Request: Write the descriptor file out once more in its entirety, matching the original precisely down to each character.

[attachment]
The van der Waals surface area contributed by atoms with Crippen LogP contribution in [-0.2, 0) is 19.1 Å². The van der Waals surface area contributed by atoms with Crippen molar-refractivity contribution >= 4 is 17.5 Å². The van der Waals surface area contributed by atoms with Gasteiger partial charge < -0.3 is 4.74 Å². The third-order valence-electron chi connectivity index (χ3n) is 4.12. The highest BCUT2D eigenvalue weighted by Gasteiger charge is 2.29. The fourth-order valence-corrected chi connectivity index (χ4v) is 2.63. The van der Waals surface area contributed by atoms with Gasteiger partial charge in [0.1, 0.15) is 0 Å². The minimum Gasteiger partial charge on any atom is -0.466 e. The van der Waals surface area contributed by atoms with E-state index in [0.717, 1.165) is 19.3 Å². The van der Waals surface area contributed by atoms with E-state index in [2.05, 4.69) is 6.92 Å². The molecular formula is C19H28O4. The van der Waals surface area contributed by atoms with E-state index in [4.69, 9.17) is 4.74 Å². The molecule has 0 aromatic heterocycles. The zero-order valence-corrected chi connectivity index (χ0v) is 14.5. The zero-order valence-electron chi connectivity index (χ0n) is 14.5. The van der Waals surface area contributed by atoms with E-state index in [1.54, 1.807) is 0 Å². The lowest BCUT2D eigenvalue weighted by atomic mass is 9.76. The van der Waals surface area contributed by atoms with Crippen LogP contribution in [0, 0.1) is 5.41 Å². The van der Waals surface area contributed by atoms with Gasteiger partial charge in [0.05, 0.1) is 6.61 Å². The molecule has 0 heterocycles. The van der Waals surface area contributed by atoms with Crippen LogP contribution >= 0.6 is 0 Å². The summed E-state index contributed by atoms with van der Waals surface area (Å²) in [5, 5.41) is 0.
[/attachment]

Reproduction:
The van der Waals surface area contributed by atoms with Crippen LogP contribution in [-0.2, 0) is 19.1 Å². The van der Waals surface area contributed by atoms with Crippen molar-refractivity contribution >= 4 is 17.5 Å². The van der Waals surface area contributed by atoms with Gasteiger partial charge < -0.3 is 4.74 Å². The third-order valence-electron chi connectivity index (χ3n) is 4.12. The highest BCUT2D eigenvalue weighted by Gasteiger charge is 2.29. The fourth-order valence-corrected chi connectivity index (χ4v) is 2.63. The van der Waals surface area contributed by atoms with Gasteiger partial charge in [0.1, 0.15) is 0 Å². The minimum Gasteiger partial charge on any atom is -0.466 e. The van der Waals surface area contributed by atoms with E-state index in [0.717, 1.165) is 19.3 Å². The van der Waals surface area contributed by atoms with E-state index in [2.05, 4.69) is 6.92 Å². The molecular formula is C19H28O4. The van der Waals surface area contributed by atoms with E-state index in [4.69, 9.17) is 4.74 Å². The molecule has 0 aromatic heterocycles. The zero-order valence-corrected chi connectivity index (χ0v) is 14.5. The zero-order valence-electron chi connectivity index (χ0n) is 14.5. The van der Waals surface area contributed by atoms with E-state index in [1.54, 1.807) is 0 Å². The lowest BCUT2D eigenvalue weighted by atomic mass is 9.76. The van der Waals surface area contributed by atoms with Crippen LogP contribution in [0, 0.1) is 5.41 Å². The van der Waals surface area contributed by atoms with Gasteiger partial charge in [0.05, 0.1) is 6.61 Å². The molecule has 0 heterocycles. The van der Waals surface area contributed by atoms with Crippen LogP contribution >= 0.6 is 0 Å². The summed E-state index contributed by atoms with van der Waals surface area (Å²) in [5, 5.41) is 0.